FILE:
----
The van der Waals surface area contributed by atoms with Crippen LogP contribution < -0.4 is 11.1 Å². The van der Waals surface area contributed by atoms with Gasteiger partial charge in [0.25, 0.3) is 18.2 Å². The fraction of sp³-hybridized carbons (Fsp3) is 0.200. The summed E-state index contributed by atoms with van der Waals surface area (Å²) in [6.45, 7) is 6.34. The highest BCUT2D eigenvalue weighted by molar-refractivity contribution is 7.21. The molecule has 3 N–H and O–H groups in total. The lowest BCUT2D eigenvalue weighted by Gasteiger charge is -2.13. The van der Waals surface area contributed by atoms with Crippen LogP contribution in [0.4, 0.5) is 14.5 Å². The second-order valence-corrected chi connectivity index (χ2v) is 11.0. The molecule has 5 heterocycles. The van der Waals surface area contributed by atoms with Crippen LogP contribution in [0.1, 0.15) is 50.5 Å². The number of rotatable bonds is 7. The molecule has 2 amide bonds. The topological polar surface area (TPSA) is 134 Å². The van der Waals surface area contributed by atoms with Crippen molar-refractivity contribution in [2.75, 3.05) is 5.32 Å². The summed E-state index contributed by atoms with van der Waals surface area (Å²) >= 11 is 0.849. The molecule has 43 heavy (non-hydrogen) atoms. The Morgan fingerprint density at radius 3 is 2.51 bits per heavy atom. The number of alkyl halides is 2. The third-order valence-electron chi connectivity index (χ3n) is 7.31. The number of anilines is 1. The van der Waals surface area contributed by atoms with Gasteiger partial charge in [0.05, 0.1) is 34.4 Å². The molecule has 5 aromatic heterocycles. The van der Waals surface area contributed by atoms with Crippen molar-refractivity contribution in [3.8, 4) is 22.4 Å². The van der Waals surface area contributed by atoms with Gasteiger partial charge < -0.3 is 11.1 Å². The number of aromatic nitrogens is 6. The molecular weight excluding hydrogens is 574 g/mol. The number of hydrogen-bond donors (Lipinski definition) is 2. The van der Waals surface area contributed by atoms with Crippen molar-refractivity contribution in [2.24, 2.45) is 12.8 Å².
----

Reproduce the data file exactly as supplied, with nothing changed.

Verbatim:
The van der Waals surface area contributed by atoms with Crippen LogP contribution < -0.4 is 11.1 Å². The van der Waals surface area contributed by atoms with Gasteiger partial charge in [0.25, 0.3) is 18.2 Å². The fraction of sp³-hybridized carbons (Fsp3) is 0.200. The summed E-state index contributed by atoms with van der Waals surface area (Å²) in [6.45, 7) is 6.34. The highest BCUT2D eigenvalue weighted by molar-refractivity contribution is 7.21. The molecule has 3 N–H and O–H groups in total. The lowest BCUT2D eigenvalue weighted by Gasteiger charge is -2.13. The van der Waals surface area contributed by atoms with Crippen LogP contribution in [0.4, 0.5) is 14.5 Å². The second-order valence-corrected chi connectivity index (χ2v) is 11.0. The molecule has 5 heterocycles. The van der Waals surface area contributed by atoms with Crippen LogP contribution in [0.1, 0.15) is 50.5 Å². The number of rotatable bonds is 7. The molecule has 2 amide bonds. The topological polar surface area (TPSA) is 134 Å². The van der Waals surface area contributed by atoms with Crippen molar-refractivity contribution in [2.75, 3.05) is 5.32 Å². The summed E-state index contributed by atoms with van der Waals surface area (Å²) >= 11 is 0.849. The molecule has 43 heavy (non-hydrogen) atoms. The Morgan fingerprint density at radius 3 is 2.51 bits per heavy atom. The number of alkyl halides is 2. The third-order valence-electron chi connectivity index (χ3n) is 7.31. The number of anilines is 1. The van der Waals surface area contributed by atoms with Gasteiger partial charge in [0.05, 0.1) is 34.4 Å². The molecule has 5 aromatic heterocycles. The van der Waals surface area contributed by atoms with Crippen molar-refractivity contribution in [3.8, 4) is 22.4 Å². The van der Waals surface area contributed by atoms with Gasteiger partial charge < -0.3 is 11.1 Å². The number of aromatic nitrogens is 6. The molecular weight excluding hydrogens is 574 g/mol. The number of hydrogen-bond donors (Lipinski definition) is 2. The van der Waals surface area contributed by atoms with Crippen molar-refractivity contribution in [2.24, 2.45) is 12.8 Å².